Now it is not our purpose in this article to enter into a lengthy criticism of all this. It is only of interest to point out that a repudiation of the free offer of the gospel opens the door to a solid maintenance of the truth that election is indeed in Christ. There really is no problem here as long as one maintains the truth that the gospel is not an offer, but “the power of God unto salvation to all who believe.”
It is for this reason too that those theologians who have stood in the Reformed tradition from the time of Calvin till today have had no difficulty maintaining this view. One need only read a few pages of Heppe’s “Reformed Dogmatics,” e.g., on the subject of predestination, to discover that all Reformed theologians, without fail, have maintained this truth.
It is true that in the discussion Reformed theologians often divided over the question of infra- and supralapsarianism and, as a result, held to slightly different views of what election in Christ really meant. The infras, e.g., took the position that the decree of election preceded the decree of Christ; i.e., that God first determined to save a people out of the fallen human race, and that this determination was then made to save them in Christ. The supras on the other hand, held to the view that God first determined to glorify Himself through Christ, and then determined to do this by way of the election of a particular people in Christ. But this difference in viewpoint was in no way a difference over the question of whether election was indeed in Christ or not. On that question all agreed.
And it is hard to imagine that a Reformed theologian could take another viewpoint, for the Scriptures are clear on this. We need only quote a few texts to show how this truth is emphasized again and again in the Word of God. The words, “in Christ,” e.g., are like a theme running through the whole of Paul’s epistle to the Ephesians. “According as He hath chosen us in Himbefore the foundations of the world. . . . Wherein He hath made us accepted in the beloved. In Whom we have redemption through His blood. . . . That in the dispensation of the fulness of times He n-right gather together in one all things in Christ. . . . In Whom also we have obtained an inheritance. . . . That we should be to the praise of His glory, who first trusted in Christ. In Whom ye also trusted” (Ephesians 1:4-13). We are in Christ and receive all the blessings of salvation from Christ because we are chosen in Him from before the foundations of the world.
Romans 8:29, 30 teach the same thing. “For whom He did foreknow, He also did predestinate to be conformed to the image of His Son, that He might be the firstborn among many brethren.” If we are predestinated to be conformed to the image of God’s Son this is only because we are chosen in Christ and conformed to His image in unity with Him. It is not surprising that Colossians should teach the same thing. “In Whom we have redemption through His blood, even the forgiveness of sins: Who is the image of the invisible God, the firstborn of every creature. . . . And He is before all things, and by Him all things consist. And He is the Head of the body, the church” (Colossians 1:14-18).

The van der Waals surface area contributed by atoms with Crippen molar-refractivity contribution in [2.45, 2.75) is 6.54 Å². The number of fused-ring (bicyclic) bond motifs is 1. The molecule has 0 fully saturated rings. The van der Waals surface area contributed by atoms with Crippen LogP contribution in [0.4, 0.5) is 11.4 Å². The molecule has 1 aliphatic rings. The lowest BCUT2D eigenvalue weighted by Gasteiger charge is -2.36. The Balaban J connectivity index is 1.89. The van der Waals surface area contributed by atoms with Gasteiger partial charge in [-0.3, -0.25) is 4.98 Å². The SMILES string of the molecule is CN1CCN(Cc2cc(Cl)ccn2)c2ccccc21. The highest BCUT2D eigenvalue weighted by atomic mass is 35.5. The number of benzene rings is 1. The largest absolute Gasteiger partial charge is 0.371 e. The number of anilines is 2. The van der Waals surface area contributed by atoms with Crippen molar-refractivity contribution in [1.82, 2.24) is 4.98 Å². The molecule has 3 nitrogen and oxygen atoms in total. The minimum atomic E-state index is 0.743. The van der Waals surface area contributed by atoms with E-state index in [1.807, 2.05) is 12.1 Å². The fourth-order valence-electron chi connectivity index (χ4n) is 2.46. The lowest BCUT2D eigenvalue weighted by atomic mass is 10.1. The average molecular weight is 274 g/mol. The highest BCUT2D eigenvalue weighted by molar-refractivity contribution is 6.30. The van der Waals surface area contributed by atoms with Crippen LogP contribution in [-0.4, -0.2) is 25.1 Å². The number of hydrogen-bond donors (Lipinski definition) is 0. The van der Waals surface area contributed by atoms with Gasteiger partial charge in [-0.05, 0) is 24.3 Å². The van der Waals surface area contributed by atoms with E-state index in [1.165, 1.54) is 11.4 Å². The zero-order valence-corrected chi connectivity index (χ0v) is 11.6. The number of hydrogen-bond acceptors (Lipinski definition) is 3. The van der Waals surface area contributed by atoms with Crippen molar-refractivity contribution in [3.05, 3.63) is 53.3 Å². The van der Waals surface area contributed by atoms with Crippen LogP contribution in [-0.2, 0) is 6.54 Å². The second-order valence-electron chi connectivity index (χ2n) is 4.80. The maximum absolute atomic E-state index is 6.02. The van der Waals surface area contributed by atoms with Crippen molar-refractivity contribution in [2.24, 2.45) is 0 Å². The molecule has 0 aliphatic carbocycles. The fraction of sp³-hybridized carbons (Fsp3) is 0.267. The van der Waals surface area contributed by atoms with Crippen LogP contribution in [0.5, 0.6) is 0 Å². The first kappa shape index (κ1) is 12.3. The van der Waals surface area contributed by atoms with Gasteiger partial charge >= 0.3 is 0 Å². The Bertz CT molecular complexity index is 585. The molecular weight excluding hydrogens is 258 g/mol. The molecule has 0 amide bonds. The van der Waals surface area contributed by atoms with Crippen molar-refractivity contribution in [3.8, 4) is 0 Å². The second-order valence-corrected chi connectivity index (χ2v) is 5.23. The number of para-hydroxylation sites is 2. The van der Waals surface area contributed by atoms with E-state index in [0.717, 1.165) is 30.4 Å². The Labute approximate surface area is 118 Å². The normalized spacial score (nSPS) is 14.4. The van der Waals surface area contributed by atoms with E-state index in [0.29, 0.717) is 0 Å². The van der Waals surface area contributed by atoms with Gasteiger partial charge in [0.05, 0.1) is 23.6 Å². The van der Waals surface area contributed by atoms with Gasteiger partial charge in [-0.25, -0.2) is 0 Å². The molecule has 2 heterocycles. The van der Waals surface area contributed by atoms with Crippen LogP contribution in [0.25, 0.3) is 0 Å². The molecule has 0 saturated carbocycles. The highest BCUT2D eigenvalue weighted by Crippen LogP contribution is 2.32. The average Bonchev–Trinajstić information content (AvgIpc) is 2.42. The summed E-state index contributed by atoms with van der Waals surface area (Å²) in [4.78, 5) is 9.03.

What does election in Christ mean?
It means first of all that God determined to reveal the riches of His glory through Jesus Christ Whom He appointed Head over all. Christ is the firstborn of every creature. He is before all things, and by Him all things consist. Christ is first, in an absolute sense in the counsel of God.
It means, secondly, that Christ is chosen and determined by God as first in the counsel because it is God’s eternal purpose to save a Church unto Himself, an elect people, the body of Christ with Christ as the Head.
And surely this means that in the eternal purpose and counsel of God there is no Christ without the Church just as there is no Church without Christ. One cannot say “Christ” without, at the same time saying “elect Church.” And one cannot say “elect Church” without at the same time saying “Christ.” Both are one in the eternal counsel of God, eternally united, eternally one glorious body, eternally the divinely ordained way in which God Most High purposed to reveal the riches of His glorious grace.
But the significance of this must not be overlooked.
Because of our election in Christ, the assurance of our being in Christ is also the assurance of our election. The two belong together. The Canons, in their own beautiful way, emphasize this: “The elect in due time, though in various degrees and in different measures, attain the assurance of this their eternal and unchangeable election, not by inquisitively prying into the secret and deep things of God, but by observing in themselves with a spiritual joy and holy pleasure, the infallible fruits of election pointed out in the Word of God—such as a true faith in Christ. . .” (Canons I, 12). It is in laying hold on Christ and all His fulness of salvation that the child of God comes to the sweet peace of election.
And, in the confidence of election, he knows that he is elect only in Christ. He knows, therefore, that all his salvation, which flows forth from the eternal decree, is in Christ Jesus his Savior. To Him he looks, expecting all things at His hand; on Him he relies, waiting upon Him for all that God has promised; in Him he finds rest for his weary soul, knowing that nothing can separate him from the love of God which is in Christ Jesus his Lord.